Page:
Gaia is the personification of the Earth and these are her offspring as related in various myths. Some are related consistently, some are mentioned only in minor variants of myths, and others are related in variants that are considered to reflect a confusion of the subject or association.
- By herself
- With Uranus
- Some said that children marked with a * were born from Uranus' blood when Cronus defeated him.
- With Pontus
- With Poseidon
- With Oceanus
- With Tartarus
- With Zeus
- With Hephaestus
- With Aether
- Unknown father or through parthenogenesis
Genealogy of the Olympians in Greek mythology
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Some modern sources, such as James Mellaart, Marija Gimbutas and Barbara Walker, claim that Gaia as Mother Earth is a later form of a pre-Indo-European Great Mother, venerated in Neolithic times. Her existence is a speculation, and controversial in the academic community. Some modern mythographers, including Karl Kerenyi, Carl A. P. Ruck and Danny Staples interpret the goddesses Demeter the "mother," Persephone the "daughter" and Hecate the "crone," as aspects of a former Great goddess identified by some[who?] as Rhea or as Gaia herself. In Crete, a goddess was worshiped as Potnia Theron (the "Mistress of the Animals") or simply Potnia ("Mistress"), speculated[by whom?] as Rhea or Gaia; the title was later applied in Greek texts to Demeter, Artemis or Athena. The mother-goddess Cybele from Anatolia (modern Turkey) was partly identified by the Greeks with Gaia, but more so with Rhea and Demeter.
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Many Neopagans worship Gaia. Beliefs regarding Gaia vary, ranging from the belief that Gaia is the Earth to the belief that she is the spiritual embodiment of the earth, or the Goddess of the Earth.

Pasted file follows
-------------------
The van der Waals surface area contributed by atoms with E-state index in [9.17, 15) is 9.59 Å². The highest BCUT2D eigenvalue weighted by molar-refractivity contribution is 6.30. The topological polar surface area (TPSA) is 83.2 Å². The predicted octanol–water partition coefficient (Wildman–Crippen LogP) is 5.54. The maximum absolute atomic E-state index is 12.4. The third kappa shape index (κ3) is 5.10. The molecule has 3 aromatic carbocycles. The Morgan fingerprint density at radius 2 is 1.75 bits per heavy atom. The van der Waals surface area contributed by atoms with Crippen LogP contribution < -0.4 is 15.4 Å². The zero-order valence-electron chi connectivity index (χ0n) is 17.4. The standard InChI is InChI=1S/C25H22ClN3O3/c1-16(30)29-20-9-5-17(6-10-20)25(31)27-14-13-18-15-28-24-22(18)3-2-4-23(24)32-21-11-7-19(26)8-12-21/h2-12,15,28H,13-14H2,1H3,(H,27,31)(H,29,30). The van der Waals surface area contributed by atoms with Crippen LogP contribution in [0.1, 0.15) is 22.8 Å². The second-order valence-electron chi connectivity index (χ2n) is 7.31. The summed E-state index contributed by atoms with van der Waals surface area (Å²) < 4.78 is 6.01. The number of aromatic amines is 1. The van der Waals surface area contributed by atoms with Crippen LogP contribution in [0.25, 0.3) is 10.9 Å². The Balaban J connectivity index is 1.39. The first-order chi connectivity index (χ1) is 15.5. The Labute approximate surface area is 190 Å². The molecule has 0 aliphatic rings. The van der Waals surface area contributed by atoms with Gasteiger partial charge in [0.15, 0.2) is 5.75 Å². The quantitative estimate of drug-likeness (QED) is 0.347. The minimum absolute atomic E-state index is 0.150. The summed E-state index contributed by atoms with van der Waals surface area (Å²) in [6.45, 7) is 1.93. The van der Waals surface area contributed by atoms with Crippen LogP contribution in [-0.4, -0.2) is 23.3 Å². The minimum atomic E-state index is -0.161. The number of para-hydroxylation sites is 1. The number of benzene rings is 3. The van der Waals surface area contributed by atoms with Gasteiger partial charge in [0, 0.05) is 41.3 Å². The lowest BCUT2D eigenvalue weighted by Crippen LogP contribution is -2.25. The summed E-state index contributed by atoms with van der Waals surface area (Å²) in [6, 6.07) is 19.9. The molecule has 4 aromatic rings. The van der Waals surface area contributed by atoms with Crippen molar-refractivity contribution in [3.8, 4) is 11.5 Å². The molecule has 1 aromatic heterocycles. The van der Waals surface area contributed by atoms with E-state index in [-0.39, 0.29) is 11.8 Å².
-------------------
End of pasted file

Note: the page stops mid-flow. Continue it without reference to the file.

Modern ecological theory
The mythological name was revived in 1979 by James Lovelock, in Gaia: A New Look at Life on Earth; his Gaia hypothesis was supported by Lynn Margulis. The hypothesis proposes that living organisms and inorganic material are part of a dynamic system that shapes the Earth's biosphere, and maintains the Earth as a fit environment for life. In some Gaia theory approaches the Earth itself is viewed as an organism with self-regulatory functions. Further books by Lovelock and others popularized the Gaia Hypothesis, which was widely embraced and passed into common usage as part of the heightened awareness of environmental concerns of the 1990s.
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- δᾶ, Henry George Liddell, Robert Scott, A Greek-English Lexicon, on Perseus
- γαῖα, Henry George Liddell, Robert Scott, A Greek-English Lexicon, on Perseus
- Gaia, Online etymology dictionary
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- "Paleolexicon". Retrieved 21 April 2012.
- Hesiod, Theogony 116–118.
- Hesiod, Theogony, 119. Translated by Glenn W. Most in Loeb Classical Library
- Hesiod, Theogony 126–128.
- Hesiod, Theogony 129–132.
- Hesiod, Theogony 132–138.
- Hesiod, Theogony 139–146.
- Hesiod, Theogony 147–153.
- Hesiod, Theogony 154–200.
- Hesiod, Theogony 233–239.
- Hesiod, Theogony 453–491.
- Hesiod, Theogony 626.
- Hesiod, Theogony 820–880.
- Apollodorus, Library 2.1.2
- Joseph Fontenrose 1959
- Apollodorus, Apollodorus, The Library, with an English Translation by Sir James George Frazer, F.B.A., F.R.S. in 2 Volumes, Cambridge, MA, Harvard University Press; London, William Heinemann Ltd. 1921
- Fontenrose, Joseph, Python: A Study of Delphic Myth and its Origins, Berkeley: University of California Press, 1959; reprint 1980
- Hesiod, Theogony, in The Homeric Hymns and Homerica with an English Translation by Hugh G. Evelyn-White, Cambridge, MA.,Harvard University Press; London, William Heinemann Ltd. 1914.
- Kerenyi, Karl, The Gods of the Greeks 1951
- Ruck, Carl A.P. and Danny Staples, The World of Classical Myth, 1994.
- Smith, William; Dictionary of Greek and Roman Biography and Mythology, London (1873). "Gaea"
|Wikimedia Commons has media related to Gaia.|
- Theoi Project, Gaia references to Gaia in classical literature and art.